Technical News

Exclusively for Allan Block Design Professionals

September 2019

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Best Practices: Chapter 12, Above Wall Considerations
September 26, 2019

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Inspiring Project Ideas






In this Issue:

Bottomley Creek Flood Protection

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Along the Red River, north of Winnipeg, Manitoba Canada, lies the rural municipality of East St. Paul. Branching out from the waterway is Bottomley Creek, a stream that turns disastrous when the river embarks in its infamous tendency to flood. An ultimate decision came to finally stop the relentless disruption to the community.

Stantec Engineering was contacted for project insights on how to move this plan forward. Going through multiple design options—and not wanting to disrupt the surrounding natural environment—it was concluded that a dike was the most efficient manner of implementing flood prevention. Lee Hotas of Expocrete, Allan Block’s local manufacturer, discussed using Allan Block in lieu of the original suggestion of using steel sheet piles. Not only would this avoid removing all existing trees, but would also be much more cost effective. Hotas even mentioned that “in Winnipeg, Allan Block is known as flood protection block.”

Once homeowner approval was confirmed for block color and construction access was granted, Stantec set to work on a design. Not only did the dike need to do its job, but it also needed to be visually pleasing.

Bottomley Creek Dike Terraces

With how tight the space was between the houses and the creek; the installation required some special considerations. The back-to-back configuration needed a clay core to prevent water movement through the wall, which had to be placed concurrently with the walls. General contractor Borland Construction entrusted certified Allan Block wall installer JD Penner Ltd. to build the dike. In relation to the close proximity to the homes, the choice of a terraced wall was selected as a more desirable aesthetic. Allan Block’s “flexible construction and stable configuration” made it a simple implementation.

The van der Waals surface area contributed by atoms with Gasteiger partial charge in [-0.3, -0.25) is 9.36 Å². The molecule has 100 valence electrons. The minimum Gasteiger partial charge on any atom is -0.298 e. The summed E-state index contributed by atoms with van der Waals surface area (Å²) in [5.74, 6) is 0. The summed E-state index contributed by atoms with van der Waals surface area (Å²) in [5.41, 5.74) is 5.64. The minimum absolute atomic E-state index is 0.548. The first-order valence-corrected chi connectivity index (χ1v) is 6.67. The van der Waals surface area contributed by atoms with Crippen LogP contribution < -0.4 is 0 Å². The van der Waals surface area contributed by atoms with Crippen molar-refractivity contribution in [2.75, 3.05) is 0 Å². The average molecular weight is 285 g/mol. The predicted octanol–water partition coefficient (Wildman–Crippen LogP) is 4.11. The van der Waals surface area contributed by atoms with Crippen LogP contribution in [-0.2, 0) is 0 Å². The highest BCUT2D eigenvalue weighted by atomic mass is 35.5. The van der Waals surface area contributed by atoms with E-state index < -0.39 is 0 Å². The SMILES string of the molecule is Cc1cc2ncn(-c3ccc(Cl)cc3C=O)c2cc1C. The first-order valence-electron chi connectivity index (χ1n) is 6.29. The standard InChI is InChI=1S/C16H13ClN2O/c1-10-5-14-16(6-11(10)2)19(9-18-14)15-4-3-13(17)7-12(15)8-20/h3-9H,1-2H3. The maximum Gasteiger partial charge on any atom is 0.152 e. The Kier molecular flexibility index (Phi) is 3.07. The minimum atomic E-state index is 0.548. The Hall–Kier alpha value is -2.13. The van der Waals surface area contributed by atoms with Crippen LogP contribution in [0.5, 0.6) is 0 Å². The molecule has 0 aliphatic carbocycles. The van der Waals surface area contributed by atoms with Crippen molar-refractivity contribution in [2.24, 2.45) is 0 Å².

According to Ben Green, project manager of JD Penner, “Allan Block was the perfect style of block for this wall, because of its versatility for stairs and terraces that aren’t available in other options.” Indeed, functionality and ingenuity are key with fulfilling any site requirements; not to mention homeowner’s appeal.

Check out the case study for the full details on the Bottomley Creek Dike Project.

Wall Embedment

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Bury extra block to avoid burying your reputation.

When designing a segmental retaining wall (SRW), the top of wall and final grade elevations are often very clear on the site plans. One thing that isn’t always so clear, is how much embedded block to bury for your wall. While the buried block does not add to the aesthetics of the wall, it certainly adds to the function of the system. Buried block gives stability at the base of the wall, and in certain situations can be the difference between a wall failing within the first year, and the wall standing strong after 30 years.

According to our Best Practices for SRW Design, the minimum amount of block that should be buried for any SRW is 6 in. (150 mm) for walls that are 6 ft. (1.8 m) and under, or 1 in. (25 mm) for every 1 ft. (0.3 m) of wall height for walls that are over 6 ft. (1.8 m). While these numbers are important, it’s important to remember that they are minimum values for embedment. Certain site parameters may require that more block be buried than the minimums. Some examples of site parameters that would lead to increased buried block include having a slope below the wall, having a sidewalk that will be installed near the bottom of the wall, or if there will be water present near the base of the wall.